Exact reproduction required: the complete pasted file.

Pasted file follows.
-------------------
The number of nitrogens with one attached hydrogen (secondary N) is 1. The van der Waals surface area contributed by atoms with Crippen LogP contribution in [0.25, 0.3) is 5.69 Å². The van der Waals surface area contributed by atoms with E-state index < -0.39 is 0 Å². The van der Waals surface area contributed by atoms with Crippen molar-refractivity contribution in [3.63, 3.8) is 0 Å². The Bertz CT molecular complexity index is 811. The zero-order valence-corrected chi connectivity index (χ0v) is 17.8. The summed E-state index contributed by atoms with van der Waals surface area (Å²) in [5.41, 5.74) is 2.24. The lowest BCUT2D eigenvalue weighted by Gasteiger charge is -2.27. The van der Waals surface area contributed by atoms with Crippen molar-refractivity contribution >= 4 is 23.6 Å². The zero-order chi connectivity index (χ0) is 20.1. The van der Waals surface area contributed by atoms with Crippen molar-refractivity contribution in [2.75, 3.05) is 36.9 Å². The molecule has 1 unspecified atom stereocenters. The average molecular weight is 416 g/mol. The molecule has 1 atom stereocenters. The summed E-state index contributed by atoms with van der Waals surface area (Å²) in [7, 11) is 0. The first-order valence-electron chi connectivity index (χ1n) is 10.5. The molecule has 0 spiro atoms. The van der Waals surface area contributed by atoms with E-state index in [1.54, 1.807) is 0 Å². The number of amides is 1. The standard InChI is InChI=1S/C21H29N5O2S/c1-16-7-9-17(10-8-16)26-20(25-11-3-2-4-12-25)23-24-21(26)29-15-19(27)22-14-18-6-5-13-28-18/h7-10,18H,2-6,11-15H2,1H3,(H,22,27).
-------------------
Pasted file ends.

The number of nitrogens with one attached hydrogen (secondary N) is 1. The van der Waals surface area contributed by atoms with Crippen LogP contribution in [0.25, 0.3) is 5.69 Å². The van der Waals surface area contributed by atoms with E-state index < -0.39 is 0 Å². The van der Waals surface area contributed by atoms with Crippen molar-refractivity contribution in [3.63, 3.8) is 0 Å². The Bertz CT molecular complexity index is 811. The zero-order valence-corrected chi connectivity index (χ0v) is 17.8. The summed E-state index contributed by atoms with van der Waals surface area (Å²) in [5.41, 5.74) is 2.24. The lowest BCUT2D eigenvalue weighted by Gasteiger charge is -2.27. The van der Waals surface area contributed by atoms with Crippen molar-refractivity contribution >= 4 is 23.6 Å². The zero-order chi connectivity index (χ0) is 20.1. The van der Waals surface area contributed by atoms with Crippen molar-refractivity contribution in [2.75, 3.05) is 36.9 Å². The molecule has 1 unspecified atom stereocenters. The average molecular weight is 416 g/mol. The molecule has 1 atom stereocenters. The summed E-state index contributed by atoms with van der Waals surface area (Å²) in [7, 11) is 0. The first-order valence-electron chi connectivity index (χ1n) is 10.5. The molecule has 0 spiro atoms. The van der Waals surface area contributed by atoms with E-state index in [1.54, 1.807) is 0 Å². The number of amides is 1. The standard InChI is InChI=1S/C21H29N5O2S/c1-16-7-9-17(10-8-16)26-20(25-11-3-2-4-12-25)23-24-21(26)29-15-19(27)22-14-18-6-5-13-28-18/h7-10,18H,2-6,11-15H2,1H3,(H,22,27).